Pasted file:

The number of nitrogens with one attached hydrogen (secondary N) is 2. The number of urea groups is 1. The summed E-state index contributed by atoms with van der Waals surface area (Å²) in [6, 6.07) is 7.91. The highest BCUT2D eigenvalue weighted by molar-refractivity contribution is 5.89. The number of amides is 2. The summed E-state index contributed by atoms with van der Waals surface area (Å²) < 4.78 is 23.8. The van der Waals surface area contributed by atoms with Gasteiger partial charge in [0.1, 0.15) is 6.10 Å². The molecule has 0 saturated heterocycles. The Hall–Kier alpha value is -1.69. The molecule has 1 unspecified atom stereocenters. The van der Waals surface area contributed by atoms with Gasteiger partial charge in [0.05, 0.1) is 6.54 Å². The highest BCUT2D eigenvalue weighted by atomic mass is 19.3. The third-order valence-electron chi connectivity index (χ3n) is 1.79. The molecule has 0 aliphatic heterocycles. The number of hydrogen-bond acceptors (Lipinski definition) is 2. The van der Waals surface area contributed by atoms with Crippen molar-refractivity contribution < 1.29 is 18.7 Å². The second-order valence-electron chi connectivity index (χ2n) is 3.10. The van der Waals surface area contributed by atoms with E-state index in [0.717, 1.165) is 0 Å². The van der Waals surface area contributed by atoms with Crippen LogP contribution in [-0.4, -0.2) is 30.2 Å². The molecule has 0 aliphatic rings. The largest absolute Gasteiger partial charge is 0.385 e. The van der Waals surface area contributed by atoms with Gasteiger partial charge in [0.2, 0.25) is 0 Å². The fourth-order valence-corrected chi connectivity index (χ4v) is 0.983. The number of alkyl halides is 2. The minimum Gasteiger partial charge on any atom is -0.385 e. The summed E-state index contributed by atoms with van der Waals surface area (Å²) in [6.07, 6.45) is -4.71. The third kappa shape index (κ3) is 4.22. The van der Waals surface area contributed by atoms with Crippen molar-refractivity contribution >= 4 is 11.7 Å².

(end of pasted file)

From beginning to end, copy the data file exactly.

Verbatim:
The number of nitrogens with one attached hydrogen (secondary N) is 2. The number of urea groups is 1. The summed E-state index contributed by atoms with van der Waals surface area (Å²) in [6, 6.07) is 7.91. The highest BCUT2D eigenvalue weighted by molar-refractivity contribution is 5.89. The number of amides is 2. The summed E-state index contributed by atoms with van der Waals surface area (Å²) < 4.78 is 23.8. The van der Waals surface area contributed by atoms with Gasteiger partial charge in [0.1, 0.15) is 6.10 Å². The molecule has 0 saturated heterocycles. The Hall–Kier alpha value is -1.69. The molecule has 1 unspecified atom stereocenters. The van der Waals surface area contributed by atoms with Gasteiger partial charge in [0.05, 0.1) is 6.54 Å². The highest BCUT2D eigenvalue weighted by atomic mass is 19.3. The third-order valence-electron chi connectivity index (χ3n) is 1.79. The molecule has 0 aliphatic heterocycles. The number of hydrogen-bond acceptors (Lipinski definition) is 2. The van der Waals surface area contributed by atoms with Crippen molar-refractivity contribution < 1.29 is 18.7 Å². The second-order valence-electron chi connectivity index (χ2n) is 3.10. The van der Waals surface area contributed by atoms with E-state index in [0.717, 1.165) is 0 Å². The van der Waals surface area contributed by atoms with Crippen LogP contribution in [-0.4, -0.2) is 30.2 Å². The molecule has 0 aliphatic rings. The largest absolute Gasteiger partial charge is 0.385 e. The van der Waals surface area contributed by atoms with Gasteiger partial charge in [0.2, 0.25) is 0 Å². The fourth-order valence-corrected chi connectivity index (χ4v) is 0.983. The number of alkyl halides is 2. The minimum Gasteiger partial charge on any atom is -0.385 e. The summed E-state index contributed by atoms with van der Waals surface area (Å²) in [6.07, 6.45) is -4.71. The third kappa shape index (κ3) is 4.22. The van der Waals surface area contributed by atoms with Crippen molar-refractivity contribution >= 4 is 11.7 Å².